Before you dive head-first into your kitchen reno, think about what flooring you're going to use. Yes, it's fun to pick out cabinets, hardware, and countertops, but your kitchen flooring is important, too. After all, you'll spend all your time cooking and eating in the kitchen standing atop it.
Though you need a practical option, your flooring doesn't have to be boring. From budget-friendly vinyl to unique natural stone to eco-friendly bamboo, there are plenty of options that will be the perfect fit in your home.
As you decide how to balance comfort, cost, style, and durability, take a look at these 10 best kitchen flooring picks.
Ceramic tile is one of the most well-known flooring choices for your kitchen. Once it has been glazed, ceramic tile is non-porous, meaning that it's water and stain resistant. Additionally, its smooth surface makes it easy to sweep crumbs away and clean up.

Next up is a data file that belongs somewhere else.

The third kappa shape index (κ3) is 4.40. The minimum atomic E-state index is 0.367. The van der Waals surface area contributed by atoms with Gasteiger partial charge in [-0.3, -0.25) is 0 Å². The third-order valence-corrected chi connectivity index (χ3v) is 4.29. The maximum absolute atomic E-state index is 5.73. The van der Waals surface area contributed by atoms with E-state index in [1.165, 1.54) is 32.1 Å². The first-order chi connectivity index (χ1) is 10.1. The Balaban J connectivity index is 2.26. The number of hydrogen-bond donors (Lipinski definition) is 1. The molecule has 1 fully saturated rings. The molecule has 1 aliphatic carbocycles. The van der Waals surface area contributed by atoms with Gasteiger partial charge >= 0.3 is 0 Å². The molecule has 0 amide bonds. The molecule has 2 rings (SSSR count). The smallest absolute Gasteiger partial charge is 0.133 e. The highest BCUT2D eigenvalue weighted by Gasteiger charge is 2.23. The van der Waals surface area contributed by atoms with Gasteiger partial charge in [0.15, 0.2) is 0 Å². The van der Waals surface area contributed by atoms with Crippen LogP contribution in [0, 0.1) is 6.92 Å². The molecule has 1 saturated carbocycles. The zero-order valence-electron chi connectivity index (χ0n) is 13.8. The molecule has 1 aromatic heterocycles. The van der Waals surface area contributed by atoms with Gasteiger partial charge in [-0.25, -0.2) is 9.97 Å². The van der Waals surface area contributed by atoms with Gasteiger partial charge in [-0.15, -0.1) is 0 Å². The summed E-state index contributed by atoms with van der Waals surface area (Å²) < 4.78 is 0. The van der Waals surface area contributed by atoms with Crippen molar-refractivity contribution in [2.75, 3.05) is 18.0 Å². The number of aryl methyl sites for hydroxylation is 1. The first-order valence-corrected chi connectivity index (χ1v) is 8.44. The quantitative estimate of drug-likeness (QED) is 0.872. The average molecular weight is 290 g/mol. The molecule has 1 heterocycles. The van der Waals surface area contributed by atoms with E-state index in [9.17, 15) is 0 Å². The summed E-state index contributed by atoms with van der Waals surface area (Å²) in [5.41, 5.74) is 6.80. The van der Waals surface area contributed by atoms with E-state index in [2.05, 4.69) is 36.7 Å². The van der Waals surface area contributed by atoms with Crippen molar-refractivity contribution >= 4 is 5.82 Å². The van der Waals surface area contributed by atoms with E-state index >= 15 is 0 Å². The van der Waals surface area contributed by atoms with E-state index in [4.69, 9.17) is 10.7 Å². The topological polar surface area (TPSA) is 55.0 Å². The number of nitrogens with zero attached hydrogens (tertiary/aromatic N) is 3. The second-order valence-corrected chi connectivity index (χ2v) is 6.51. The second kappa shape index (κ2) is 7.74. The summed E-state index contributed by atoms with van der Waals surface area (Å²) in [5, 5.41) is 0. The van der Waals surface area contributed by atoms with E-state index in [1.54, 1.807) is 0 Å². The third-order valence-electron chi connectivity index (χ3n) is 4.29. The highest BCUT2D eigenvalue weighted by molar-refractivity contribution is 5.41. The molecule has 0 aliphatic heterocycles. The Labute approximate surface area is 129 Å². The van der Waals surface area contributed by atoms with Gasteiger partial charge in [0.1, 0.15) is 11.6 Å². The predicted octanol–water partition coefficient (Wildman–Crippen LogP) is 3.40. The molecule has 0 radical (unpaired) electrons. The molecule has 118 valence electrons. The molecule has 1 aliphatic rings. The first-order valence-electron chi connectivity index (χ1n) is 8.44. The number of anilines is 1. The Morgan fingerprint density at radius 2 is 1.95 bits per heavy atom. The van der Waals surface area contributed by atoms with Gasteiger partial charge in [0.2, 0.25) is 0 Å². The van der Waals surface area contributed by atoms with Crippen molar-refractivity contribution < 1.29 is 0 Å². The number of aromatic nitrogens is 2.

Ceramic tile is incredibly customizable too—there are countless tile sizes with hundreds of different patterns.
However, ceramic tile has one big disadvantage—it's uncomfortable to stand on for a long period of time, and it can be especially cold on your feet in the winter. So, if you choose this flooring, use a few well-placed rugs or kitchen mats to keep things comfortable.
Hardwood flooring is the best-in-style flooring material for the home. Classic and timeless, hardwood brings character and elegance wherever it goes.
In the kitchen, hardwood can provide a more comfortable surface to stand on versus tile or concrete, but its susceptibility to water damage makes it less durable than other kitchen flooring materials. Hardwood costs $4-$15 a square foot.